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"Late Summer – Early Fall Bassin"
By Duke Jenkel


As the month of September continues progress towards October, the water that you fish begins to undergo a number of changes.  Often these changes are subtle, yet significant.  Regardless of where you live, you’ve probably noticed that the days are getting shorter, the daytime temperatures continue to scream summer, but the daylight hours are telling us fall is coming.  It is important to remember that the length of daylight hours often is the triggering mechanism that affects all wildlife. 

As the September days begin to wane, so will the evening and nighttime temperatures.  The shortening of the days and the slight lowering of the air temperature often trigger the fish to make a move out of their deep summer haunts and into the shallows.  It is this migration that often creates some of the best untapped shallow fishing of the year.  While most anglers are continuing to fish the traditional summer time locations, there is often a fair, if not large number of bass to be caught shallow, and remember these fish will be relatively unpressured 

The first sign that this fall migration is beginning to take place is the presence of shad schools in some of your historically successful fall fishing areas.  When the shad begin to show up, the fish that thrive on them are not too far behind.   It is this time of year that you begin to see schooling activity take place.  Schooling fish present the opportunity to catch a large number if fish in a short amount of time.  Schoolers can be caught a number of ways, with top water baits like the Pop-R, and an often overlooked bait such as a black ¼ oz Lunker Lure buzzbait.  Other baits that work well are lipless crankbaits like the Bill Lewis Rat-L-Trap and a spinnerbait.  My preference is a ⅜ oz. Hawg Caller spinnerbait Chartreuse and White with a # 3 Colorado up front and a #4 willow leaf in the rear.  These same baits will also perform very well on fish that are not schooling.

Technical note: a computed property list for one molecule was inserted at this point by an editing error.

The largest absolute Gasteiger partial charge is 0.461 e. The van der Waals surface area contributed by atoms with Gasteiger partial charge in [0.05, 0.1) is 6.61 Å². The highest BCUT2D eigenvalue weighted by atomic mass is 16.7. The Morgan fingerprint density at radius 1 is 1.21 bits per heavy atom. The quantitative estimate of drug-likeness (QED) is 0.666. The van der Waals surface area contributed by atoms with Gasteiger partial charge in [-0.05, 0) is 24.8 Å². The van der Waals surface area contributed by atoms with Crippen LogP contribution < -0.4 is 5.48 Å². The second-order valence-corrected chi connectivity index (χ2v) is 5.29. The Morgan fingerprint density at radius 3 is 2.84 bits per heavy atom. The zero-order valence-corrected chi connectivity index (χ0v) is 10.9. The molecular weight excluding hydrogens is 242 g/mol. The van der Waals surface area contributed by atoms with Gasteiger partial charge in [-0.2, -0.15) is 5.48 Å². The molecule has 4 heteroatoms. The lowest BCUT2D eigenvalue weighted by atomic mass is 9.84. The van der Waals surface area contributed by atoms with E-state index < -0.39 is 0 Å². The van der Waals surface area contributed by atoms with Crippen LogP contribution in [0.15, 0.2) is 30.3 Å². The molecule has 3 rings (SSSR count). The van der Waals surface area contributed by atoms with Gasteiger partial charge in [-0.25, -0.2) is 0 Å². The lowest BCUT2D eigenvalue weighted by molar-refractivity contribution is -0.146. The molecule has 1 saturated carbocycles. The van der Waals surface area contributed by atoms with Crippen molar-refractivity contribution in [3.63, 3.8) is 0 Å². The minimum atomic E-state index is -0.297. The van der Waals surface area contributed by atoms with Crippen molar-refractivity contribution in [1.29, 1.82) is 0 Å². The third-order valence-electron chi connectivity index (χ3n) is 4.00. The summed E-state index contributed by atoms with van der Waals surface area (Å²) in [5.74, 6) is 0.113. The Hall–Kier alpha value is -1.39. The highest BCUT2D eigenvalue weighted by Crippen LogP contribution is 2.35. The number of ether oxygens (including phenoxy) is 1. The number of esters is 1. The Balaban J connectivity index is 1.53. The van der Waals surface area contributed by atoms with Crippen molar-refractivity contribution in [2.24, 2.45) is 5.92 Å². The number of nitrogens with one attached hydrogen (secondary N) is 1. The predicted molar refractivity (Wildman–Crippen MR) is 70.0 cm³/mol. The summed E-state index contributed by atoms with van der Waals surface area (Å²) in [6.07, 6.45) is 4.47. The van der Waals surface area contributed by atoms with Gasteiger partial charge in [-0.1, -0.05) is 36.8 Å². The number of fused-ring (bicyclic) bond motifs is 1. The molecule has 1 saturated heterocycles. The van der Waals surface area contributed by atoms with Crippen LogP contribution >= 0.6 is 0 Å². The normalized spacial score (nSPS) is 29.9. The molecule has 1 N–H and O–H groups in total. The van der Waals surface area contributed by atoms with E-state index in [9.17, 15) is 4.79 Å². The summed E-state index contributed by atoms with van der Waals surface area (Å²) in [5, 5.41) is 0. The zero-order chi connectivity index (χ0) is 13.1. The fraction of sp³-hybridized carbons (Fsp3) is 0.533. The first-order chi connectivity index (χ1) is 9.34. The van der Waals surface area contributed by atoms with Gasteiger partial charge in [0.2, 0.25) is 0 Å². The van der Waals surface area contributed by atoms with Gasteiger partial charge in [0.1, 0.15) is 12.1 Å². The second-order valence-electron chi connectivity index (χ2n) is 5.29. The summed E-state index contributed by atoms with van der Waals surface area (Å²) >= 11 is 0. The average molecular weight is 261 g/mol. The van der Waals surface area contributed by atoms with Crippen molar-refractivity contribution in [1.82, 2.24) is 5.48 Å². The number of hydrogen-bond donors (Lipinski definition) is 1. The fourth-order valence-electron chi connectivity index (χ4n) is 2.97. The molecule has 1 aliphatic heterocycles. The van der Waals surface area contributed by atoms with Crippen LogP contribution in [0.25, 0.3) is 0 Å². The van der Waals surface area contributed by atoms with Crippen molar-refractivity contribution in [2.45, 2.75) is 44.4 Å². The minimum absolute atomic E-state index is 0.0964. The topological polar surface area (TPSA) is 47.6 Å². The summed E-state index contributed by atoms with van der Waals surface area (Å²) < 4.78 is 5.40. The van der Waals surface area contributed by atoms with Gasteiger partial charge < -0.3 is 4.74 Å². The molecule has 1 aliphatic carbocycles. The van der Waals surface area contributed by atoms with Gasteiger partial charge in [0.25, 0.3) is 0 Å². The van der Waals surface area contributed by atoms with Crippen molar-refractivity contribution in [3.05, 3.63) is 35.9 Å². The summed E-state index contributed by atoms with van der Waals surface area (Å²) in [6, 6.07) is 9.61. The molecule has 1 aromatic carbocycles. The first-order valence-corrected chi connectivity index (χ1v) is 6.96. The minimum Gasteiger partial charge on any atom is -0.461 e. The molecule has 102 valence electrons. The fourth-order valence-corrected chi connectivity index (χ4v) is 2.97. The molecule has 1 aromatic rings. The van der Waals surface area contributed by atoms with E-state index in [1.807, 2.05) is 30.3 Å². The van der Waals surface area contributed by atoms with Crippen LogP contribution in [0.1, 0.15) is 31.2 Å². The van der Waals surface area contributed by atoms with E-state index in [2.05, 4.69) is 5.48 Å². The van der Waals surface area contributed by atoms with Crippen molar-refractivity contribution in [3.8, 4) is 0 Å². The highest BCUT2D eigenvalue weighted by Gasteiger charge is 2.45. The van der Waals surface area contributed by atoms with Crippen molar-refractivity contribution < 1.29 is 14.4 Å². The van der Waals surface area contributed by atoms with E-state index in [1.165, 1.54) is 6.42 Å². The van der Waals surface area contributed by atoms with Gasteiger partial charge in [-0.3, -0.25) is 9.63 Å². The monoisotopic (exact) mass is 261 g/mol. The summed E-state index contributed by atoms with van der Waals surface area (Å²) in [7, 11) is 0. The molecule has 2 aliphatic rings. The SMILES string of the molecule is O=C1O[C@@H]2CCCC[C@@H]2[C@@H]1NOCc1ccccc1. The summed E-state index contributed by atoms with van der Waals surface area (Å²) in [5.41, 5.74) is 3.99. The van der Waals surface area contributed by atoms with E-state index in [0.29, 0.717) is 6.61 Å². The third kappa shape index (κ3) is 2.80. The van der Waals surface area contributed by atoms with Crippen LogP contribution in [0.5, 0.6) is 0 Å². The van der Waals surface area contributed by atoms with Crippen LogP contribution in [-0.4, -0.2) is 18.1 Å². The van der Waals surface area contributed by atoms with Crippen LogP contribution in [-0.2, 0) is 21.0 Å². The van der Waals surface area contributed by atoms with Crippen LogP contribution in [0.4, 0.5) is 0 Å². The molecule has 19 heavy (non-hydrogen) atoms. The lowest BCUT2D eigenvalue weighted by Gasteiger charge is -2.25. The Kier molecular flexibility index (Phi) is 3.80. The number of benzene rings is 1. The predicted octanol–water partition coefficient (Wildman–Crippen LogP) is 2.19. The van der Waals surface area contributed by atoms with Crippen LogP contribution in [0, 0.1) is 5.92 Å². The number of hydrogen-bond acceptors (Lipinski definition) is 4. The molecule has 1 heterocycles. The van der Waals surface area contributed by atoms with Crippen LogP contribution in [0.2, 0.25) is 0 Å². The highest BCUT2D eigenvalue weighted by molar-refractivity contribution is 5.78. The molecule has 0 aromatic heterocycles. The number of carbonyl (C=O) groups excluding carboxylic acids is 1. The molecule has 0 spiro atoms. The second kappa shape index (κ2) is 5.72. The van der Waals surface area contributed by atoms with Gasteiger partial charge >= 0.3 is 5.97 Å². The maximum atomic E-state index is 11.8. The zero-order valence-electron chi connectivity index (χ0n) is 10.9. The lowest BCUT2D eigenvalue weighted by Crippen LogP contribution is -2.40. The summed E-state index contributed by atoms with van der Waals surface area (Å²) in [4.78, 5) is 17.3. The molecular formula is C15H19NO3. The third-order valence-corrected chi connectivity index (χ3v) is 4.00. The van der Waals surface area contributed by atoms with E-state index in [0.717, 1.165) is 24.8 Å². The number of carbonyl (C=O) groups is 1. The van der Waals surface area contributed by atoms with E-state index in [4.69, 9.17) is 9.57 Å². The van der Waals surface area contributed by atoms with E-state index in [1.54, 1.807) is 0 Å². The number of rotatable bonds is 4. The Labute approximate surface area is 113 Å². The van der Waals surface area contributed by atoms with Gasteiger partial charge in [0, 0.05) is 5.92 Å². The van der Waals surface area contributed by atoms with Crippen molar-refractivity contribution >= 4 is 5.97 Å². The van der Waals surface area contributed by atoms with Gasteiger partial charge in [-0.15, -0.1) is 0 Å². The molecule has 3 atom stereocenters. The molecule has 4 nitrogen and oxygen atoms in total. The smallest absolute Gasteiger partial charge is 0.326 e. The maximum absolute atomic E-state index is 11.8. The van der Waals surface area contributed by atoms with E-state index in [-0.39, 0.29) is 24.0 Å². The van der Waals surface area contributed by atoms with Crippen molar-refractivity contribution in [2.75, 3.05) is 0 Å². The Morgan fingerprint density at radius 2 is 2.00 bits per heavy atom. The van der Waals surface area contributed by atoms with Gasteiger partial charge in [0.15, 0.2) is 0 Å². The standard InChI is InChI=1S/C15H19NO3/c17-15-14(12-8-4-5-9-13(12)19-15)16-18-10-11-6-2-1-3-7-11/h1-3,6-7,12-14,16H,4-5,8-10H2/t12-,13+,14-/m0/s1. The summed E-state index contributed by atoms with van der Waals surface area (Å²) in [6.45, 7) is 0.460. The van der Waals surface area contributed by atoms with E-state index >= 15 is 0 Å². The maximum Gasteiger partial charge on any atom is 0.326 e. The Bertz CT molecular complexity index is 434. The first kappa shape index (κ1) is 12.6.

Once the fish begin to migrate into the bays and creeks, they will set-up on the same places they used when they left in the late spring (remember: this migration can take place as early as mid-September).  The only exception to this rule is the presence of shad can cause the bass to follow the shad schools throughout the bay, placing them in areas where you may never have caught fish before.  It is very important to keep an eye out for these schools of shad and pay attention to any type of available cover they may be holding on, the bass will not be very far away.  If choosing a bait or technique to use is confusing, tying on a Lunker Lure buzzbait or a Hawg Caller spinnerbait and just going down the bank can be a successful strategy for early fall-late summer bassin’.

One last thing to keep in mind, although there may be fish in the traditional summer places, as the month September rolls on it is extremely important to be aware that the fall migration is beginning to take place; you just may get the jump on a bunch of your fellow tournament competitors.  If you don’t fish tournaments, you are likely to enjoy some of the best unpressured fishing of the year. 

Be safe on the water and Good fishing,

Duke Jenkel




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